I don’t know about you, but my phone is filled with notes—the link to a recipe I tried and want to remember, words I intend to look up, a line from a movie that struck me, the title of an article I loved reading and want to access again. All these little bits of information—how, in the rapid pace of modern life, do we organize it all? Enter the commonplace book.

So, what the heck is a commonplace book? Commonplace books came into vogue with the Renaissance, as literacy flourished and people had easier access to books. The point of a commonplace book was to gather notes about a variety of topics; it was originally meant to spur the writer’s memory. Besides quotes from books, commonplace books came to be places for recipes, poems, and other pieces of information people wanted to remember.

The history of commonplace books

Historian and philosopher of science Richard Yeo explains that the Renaissance changed how people accessed knowledge, creating “a profound shift in western culture from a celebration of memory as the best anchor for knowledge to a sanctioning of forgetting and subsequent retrieval from external sources—such as books, notes, archives and databases.” An article about commonplace books on Farnam Street Blog explains that the people of the Renaissance “perhaps experienced the first wave of information overload.” It makes sense that with the increase in access to information that memory alone would struggle to keep up. The commonplace book was a way of making sure nothing fell through the memory’s cracks.

Yeo makes clear that commonplace books differed from other writings of the day, like journals: “Humanist commonplace books were arranged by categories, under ‘Heads’, usually with no reference to the date of the entry; they rarely included personal reflections. . . . This mode of organization was intimately connected with the role of these notebooks as memory aids.” A few examples of Renaissance “heads” (what we call “headings” today) are “Beauty,” “Philosophy,” and “Virtue.” With these headings, keepers of commonplace books could organize the information they found on these topics and more quickly navigate to information on a particular topic.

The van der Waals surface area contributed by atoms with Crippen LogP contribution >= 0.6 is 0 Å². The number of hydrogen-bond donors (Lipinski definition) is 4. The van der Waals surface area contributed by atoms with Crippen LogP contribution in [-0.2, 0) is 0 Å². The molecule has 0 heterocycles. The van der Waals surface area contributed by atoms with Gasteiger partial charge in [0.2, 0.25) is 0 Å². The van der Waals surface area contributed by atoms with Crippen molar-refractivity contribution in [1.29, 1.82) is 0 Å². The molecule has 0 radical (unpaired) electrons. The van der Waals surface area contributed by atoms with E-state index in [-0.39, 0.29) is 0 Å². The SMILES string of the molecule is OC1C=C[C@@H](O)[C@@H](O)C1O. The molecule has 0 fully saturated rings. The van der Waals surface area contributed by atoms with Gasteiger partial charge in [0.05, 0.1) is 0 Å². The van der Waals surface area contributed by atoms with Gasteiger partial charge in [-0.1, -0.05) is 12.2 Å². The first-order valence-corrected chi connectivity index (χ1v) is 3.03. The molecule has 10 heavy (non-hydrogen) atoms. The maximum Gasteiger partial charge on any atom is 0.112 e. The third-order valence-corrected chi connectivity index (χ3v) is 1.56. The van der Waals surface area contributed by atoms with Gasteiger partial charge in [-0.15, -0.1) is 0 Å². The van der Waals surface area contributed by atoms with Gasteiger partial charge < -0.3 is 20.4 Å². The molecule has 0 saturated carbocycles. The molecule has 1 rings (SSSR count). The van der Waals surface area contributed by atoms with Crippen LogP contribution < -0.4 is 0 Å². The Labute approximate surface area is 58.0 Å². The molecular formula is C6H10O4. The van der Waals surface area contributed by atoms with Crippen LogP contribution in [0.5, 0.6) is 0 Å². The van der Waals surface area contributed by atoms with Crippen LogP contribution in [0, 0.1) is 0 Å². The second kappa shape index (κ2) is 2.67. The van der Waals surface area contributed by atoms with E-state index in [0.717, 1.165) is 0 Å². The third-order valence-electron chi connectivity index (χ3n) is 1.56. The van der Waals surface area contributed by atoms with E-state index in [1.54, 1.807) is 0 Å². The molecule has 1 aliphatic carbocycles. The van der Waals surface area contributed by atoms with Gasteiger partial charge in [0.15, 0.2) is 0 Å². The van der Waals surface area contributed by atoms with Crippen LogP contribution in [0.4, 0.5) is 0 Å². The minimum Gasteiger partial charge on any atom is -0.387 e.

A new way of remembering

In some ways, commonplace books are familiar, even if we’ve never heard the word before. Reference books and databases come to mind as a couple modern ways of organizing information. Or, most of us are probably familiar with Pinterest boards, where we can organize pins according to topic. As with the organization of Renaissance commonplace books, specific titles can help Pinterest users organize information so that wanted information is readily accessible.

Aside from Pinterest, another way of organizing information in a virtual space is the blog. Professor of English and rhetoric Richard Nordquist observes in a 2019 article for ThoughtCo., that “for some writers, blogs serve as contemporary versions of commonplace books.” And this makes sense whether a blogger is focusing on a particular topic (e.g., gluten-free recipes) or detailing various interests. Blogs offer shared pages (often tagged with particular topics) that the author—and other people—can visit and revisit. This is not too different from published commonplace books of the past, where people like John Locke, John Milton, and Anna Jameson opened their commonplace books to the public. Such a practice allowed readers access to previously unknown sources of inspiration and edification.

Historically, some commonplacers used their books to help them accumulate sources for a book they were writing, a speech they were preparing to give, or a debate they were planning to engage in. Now that billions of sources are available to us at the press of a button, it may seem like the commonplace book is outmoded. We don’t necessarily need to collect and categorize information in the same way.